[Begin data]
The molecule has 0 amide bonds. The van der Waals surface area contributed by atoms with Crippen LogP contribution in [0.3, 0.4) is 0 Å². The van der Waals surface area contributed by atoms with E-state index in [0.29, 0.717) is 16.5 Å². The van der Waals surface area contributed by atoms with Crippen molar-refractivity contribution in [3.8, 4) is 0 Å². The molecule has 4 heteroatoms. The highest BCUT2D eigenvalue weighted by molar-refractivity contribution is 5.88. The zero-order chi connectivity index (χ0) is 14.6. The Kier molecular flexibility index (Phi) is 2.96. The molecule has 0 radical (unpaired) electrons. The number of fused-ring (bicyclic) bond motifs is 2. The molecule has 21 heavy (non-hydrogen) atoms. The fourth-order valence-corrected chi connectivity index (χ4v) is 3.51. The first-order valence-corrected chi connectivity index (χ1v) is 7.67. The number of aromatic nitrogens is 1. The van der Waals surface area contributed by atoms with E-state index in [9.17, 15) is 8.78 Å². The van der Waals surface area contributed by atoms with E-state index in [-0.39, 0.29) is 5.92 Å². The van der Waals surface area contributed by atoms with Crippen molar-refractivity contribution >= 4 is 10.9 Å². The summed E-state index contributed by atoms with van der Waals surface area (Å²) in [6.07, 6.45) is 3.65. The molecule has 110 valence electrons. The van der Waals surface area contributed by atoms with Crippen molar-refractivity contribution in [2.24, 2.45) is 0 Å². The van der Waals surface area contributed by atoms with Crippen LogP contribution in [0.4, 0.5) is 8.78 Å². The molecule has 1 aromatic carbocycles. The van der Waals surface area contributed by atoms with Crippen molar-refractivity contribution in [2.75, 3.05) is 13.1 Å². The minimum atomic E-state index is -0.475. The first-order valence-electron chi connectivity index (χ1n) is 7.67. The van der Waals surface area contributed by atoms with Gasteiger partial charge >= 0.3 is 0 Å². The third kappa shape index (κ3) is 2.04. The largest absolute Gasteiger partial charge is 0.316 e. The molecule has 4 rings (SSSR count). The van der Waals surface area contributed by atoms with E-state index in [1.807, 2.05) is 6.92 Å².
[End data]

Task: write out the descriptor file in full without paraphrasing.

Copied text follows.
The molecule has 0 amide bonds. The van der Waals surface area contributed by atoms with Crippen LogP contribution in [0.3, 0.4) is 0 Å². The van der Waals surface area contributed by atoms with E-state index in [0.29, 0.717) is 16.5 Å². The van der Waals surface area contributed by atoms with Crippen molar-refractivity contribution in [3.8, 4) is 0 Å². The molecule has 4 heteroatoms. The highest BCUT2D eigenvalue weighted by molar-refractivity contribution is 5.88. The zero-order chi connectivity index (χ0) is 14.6. The Kier molecular flexibility index (Phi) is 2.96. The molecule has 0 radical (unpaired) electrons. The number of fused-ring (bicyclic) bond motifs is 2. The molecule has 21 heavy (non-hydrogen) atoms. The fourth-order valence-corrected chi connectivity index (χ4v) is 3.51. The first-order valence-corrected chi connectivity index (χ1v) is 7.67. The number of aromatic nitrogens is 1. The van der Waals surface area contributed by atoms with E-state index in [9.17, 15) is 8.78 Å². The van der Waals surface area contributed by atoms with E-state index in [-0.39, 0.29) is 5.92 Å². The van der Waals surface area contributed by atoms with Crippen molar-refractivity contribution >= 4 is 10.9 Å². The summed E-state index contributed by atoms with van der Waals surface area (Å²) in [6.07, 6.45) is 3.65. The molecule has 110 valence electrons. The van der Waals surface area contributed by atoms with Crippen molar-refractivity contribution in [2.24, 2.45) is 0 Å². The van der Waals surface area contributed by atoms with Crippen LogP contribution in [0.4, 0.5) is 8.78 Å². The molecule has 1 aromatic carbocycles. The van der Waals surface area contributed by atoms with Crippen molar-refractivity contribution in [2.75, 3.05) is 13.1 Å². The minimum atomic E-state index is -0.475. The first-order valence-electron chi connectivity index (χ1n) is 7.67. The van der Waals surface area contributed by atoms with Gasteiger partial charge >= 0.3 is 0 Å². The third kappa shape index (κ3) is 2.04. The largest absolute Gasteiger partial charge is 0.316 e. The molecule has 4 rings (SSSR count). The van der Waals surface area contributed by atoms with E-state index in [1.807, 2.05) is 6.92 Å².